Already a Bloomberg.com user?
Sign in with the same account.
It's fine to send cards for your first holiday campaign. The key is to personalize them and align the message with your company's vision
This is our firm's first holiday season, and I'm unsure whether customers expect us to send out gifts or cards. Any advice? —K.C., Las Vegas
Marketing and customer service experts say that not only is it in good taste to acknowledge your customers at holiday time, it's also a logical way to market your firm and cement relationships into the coming year. You don't have to go crazy with expensive gifts, however, especially in your first year of business; cards containing a personal note from you are fine.
"The holidays offer small businesses a unique opportunity to not only touch base with customers, but also stand out and make a good impression heading into the following season," says Janet Holian, executive vice-president and chief marketing officer at VistaPrint (VPRT). "Once you've decided that a holiday campaign is something you should embark on, the most important thing to remember is to make whatever you decide to send out personal. Too often marketing campaigns are ineffective because they aren't targeted or geared toward a specific person. During this time of year, personalizing is vital to success."
Decide, based on your budget and your relationships with clients, what message you want to send and what will resonate most with your customers, suggests Georgette Pascale, president of Pascale Communications. "Your company approach or strategy should shine through with what you choose to do, whether holiday gifts or cards. For example, don't try to be too corporate with your images and message if that is not your company's vision (BusinessWeek.com, 12/7/07), because that might not make sense to your clients. Be consistent," she says.
If Possible, Use Your Own Products
How much and what exactly you can do for your customers will depend on your cash-flow situation. "If all you can afford is a card, that is fine. If you have an especially large client that has provided you with a fair amount of business, you may want to go the extra mile for them," says Lynn Sarkany, principal at Marketfinders.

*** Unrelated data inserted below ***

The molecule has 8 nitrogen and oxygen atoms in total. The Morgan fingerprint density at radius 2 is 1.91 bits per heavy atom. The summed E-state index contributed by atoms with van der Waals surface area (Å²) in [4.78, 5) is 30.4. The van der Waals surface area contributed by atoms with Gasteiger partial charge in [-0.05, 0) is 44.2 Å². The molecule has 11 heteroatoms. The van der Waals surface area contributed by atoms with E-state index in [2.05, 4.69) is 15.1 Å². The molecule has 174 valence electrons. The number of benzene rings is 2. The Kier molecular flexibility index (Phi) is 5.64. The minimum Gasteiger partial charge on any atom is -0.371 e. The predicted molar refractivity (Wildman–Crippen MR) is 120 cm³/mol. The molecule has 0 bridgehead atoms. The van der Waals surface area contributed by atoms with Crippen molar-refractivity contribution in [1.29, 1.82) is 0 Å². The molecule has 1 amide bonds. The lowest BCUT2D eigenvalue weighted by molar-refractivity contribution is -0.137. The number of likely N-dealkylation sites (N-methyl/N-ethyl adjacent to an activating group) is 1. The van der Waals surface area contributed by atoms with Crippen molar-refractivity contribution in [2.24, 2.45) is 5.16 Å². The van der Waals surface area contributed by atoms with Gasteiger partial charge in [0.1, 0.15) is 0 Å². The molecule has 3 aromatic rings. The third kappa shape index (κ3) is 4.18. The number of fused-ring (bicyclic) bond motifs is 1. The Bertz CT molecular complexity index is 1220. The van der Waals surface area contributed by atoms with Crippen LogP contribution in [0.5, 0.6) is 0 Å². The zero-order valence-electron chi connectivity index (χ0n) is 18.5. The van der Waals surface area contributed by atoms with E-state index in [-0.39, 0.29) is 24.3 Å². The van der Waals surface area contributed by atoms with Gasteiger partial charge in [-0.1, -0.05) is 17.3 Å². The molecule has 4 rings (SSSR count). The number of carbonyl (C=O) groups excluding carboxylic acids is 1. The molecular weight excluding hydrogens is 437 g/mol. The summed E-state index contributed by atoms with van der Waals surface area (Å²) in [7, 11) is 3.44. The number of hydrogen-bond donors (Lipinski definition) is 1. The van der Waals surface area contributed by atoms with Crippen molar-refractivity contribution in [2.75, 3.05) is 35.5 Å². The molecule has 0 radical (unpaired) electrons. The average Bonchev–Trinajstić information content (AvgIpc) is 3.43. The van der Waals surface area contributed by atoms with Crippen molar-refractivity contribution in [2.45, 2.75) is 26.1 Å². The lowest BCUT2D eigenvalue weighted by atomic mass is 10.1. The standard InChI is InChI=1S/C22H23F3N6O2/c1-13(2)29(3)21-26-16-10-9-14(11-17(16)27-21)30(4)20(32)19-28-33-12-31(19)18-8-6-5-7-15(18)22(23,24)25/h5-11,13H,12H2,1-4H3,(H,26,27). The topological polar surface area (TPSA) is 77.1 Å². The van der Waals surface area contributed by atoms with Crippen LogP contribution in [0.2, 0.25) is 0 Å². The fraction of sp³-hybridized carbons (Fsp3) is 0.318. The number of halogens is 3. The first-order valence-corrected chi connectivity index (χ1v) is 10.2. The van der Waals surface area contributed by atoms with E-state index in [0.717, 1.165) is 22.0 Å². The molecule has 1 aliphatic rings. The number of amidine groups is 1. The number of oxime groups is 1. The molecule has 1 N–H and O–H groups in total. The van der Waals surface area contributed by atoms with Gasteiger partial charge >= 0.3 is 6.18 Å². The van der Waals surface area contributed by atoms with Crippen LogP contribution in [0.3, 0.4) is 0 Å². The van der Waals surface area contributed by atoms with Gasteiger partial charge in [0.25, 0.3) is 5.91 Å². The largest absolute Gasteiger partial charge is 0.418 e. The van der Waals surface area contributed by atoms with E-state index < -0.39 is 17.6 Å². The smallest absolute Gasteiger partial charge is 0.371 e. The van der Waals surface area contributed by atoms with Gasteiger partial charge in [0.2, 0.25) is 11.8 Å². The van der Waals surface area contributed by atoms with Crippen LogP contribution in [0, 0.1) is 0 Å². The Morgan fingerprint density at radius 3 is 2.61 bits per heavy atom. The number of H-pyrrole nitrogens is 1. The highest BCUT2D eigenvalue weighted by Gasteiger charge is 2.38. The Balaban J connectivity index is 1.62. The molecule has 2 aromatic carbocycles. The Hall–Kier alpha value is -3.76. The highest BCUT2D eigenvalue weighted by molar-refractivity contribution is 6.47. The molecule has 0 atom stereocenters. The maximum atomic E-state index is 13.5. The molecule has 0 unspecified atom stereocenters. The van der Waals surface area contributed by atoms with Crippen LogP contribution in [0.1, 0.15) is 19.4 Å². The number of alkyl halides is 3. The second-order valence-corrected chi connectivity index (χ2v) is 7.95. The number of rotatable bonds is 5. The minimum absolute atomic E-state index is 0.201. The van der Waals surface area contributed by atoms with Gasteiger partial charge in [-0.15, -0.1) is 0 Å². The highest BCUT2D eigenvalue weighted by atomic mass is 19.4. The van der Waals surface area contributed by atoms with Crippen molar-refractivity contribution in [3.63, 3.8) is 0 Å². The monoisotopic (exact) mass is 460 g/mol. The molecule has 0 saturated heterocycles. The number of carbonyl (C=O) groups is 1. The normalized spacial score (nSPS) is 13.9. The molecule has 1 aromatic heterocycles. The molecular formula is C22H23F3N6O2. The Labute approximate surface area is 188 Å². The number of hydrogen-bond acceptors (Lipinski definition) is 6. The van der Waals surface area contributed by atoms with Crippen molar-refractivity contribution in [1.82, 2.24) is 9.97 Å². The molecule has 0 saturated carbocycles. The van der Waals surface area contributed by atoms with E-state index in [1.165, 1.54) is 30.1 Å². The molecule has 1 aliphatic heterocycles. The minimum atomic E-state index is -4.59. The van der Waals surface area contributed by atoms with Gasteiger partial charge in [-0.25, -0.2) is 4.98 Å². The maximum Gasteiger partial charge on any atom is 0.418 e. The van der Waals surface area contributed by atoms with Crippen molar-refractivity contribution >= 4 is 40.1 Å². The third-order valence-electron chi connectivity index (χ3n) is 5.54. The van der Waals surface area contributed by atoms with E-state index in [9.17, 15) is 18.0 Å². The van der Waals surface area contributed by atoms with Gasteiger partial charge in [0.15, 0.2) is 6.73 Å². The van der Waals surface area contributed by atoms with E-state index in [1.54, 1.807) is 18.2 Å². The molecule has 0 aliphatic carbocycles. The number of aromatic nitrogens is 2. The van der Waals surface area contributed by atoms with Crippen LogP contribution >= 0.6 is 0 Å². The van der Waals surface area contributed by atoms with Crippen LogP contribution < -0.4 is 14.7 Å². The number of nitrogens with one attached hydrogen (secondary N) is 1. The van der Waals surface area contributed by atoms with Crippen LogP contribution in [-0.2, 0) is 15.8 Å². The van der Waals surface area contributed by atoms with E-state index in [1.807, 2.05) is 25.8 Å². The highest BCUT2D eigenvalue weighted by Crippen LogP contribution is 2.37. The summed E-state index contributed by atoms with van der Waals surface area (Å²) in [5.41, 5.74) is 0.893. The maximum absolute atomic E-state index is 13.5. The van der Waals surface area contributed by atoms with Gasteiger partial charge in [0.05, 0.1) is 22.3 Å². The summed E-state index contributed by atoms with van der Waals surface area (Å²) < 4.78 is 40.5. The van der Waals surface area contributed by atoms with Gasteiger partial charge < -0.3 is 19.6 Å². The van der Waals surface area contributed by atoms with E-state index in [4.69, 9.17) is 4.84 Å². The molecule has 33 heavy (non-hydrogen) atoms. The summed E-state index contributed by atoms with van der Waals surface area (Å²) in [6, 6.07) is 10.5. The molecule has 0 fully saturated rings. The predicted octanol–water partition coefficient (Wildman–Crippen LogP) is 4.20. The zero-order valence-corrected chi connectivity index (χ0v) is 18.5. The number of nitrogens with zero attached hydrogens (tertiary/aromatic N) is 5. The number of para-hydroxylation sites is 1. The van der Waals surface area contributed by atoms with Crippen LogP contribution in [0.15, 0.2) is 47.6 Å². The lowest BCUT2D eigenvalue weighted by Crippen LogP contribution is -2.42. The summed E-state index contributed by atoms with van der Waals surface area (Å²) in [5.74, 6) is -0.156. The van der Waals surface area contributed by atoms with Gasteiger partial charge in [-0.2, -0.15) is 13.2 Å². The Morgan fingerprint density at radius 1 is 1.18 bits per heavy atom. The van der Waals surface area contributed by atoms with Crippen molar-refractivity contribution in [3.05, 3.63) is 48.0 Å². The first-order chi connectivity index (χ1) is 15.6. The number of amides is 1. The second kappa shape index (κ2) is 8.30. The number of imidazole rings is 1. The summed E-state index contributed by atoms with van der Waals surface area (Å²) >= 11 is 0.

Holian agrees: "Take some time to segment your customers over the past year based on purchases and frequency. Target the ones that have done the most business with you or have indicated they are likely to return in 2008, and send those customers a small gift of some kind." The rest would get a card that includes a handwritten "thanks for doing business with us" from you. If you can reference a personal conversation in your note, that would go a long way toward being remembered and standing out from the competition.
When possible, put together small gifts using your own products or services. "A florist could put together a very small bouquet of flowers along with a holiday greeting and thank-you note. A bakery could issue a small box of cookies with a similar note," Holian says. "Not only are you conveying thanks during a holiday of giving, but also showcasing your products for future reference."
If yours is a service firm, you'll have to be creative. Pascale's firm, which does public relations for health-care companies, is virtual and diverse in terms of employee backgrounds. She tries to reflect that in her holiday cards. "They include the company logo and are a bit on the fun side instead of being overly serious. I work closely with my graphic designer to create a different holiday card each year, and they get sent out the first week in December to all clients and to assistants and company employees that we might not have much daily contact with, but who make our lives easier," she says. "Sometimes people only send holiday cards to the CEO or president, when there are many other influential people at the company that might be important to include."
A Spur to Further Communication
If you do send gifts, you may get a handwritten or e-mailed thank-you note from your customers. "That is the perfect time to e-mail back and remind them to sign next year's letter of agreement before the end of the year," Pascale notes. "I also use that opportunity to discuss any changes to the initial PR plan that we presented in the summer months. A simple note can be the opportunity to spur further communication." Use written communications and small gifts not only at holiday time, but throughout the year to keep in touch with your customers and let them know that their business is personally important to you.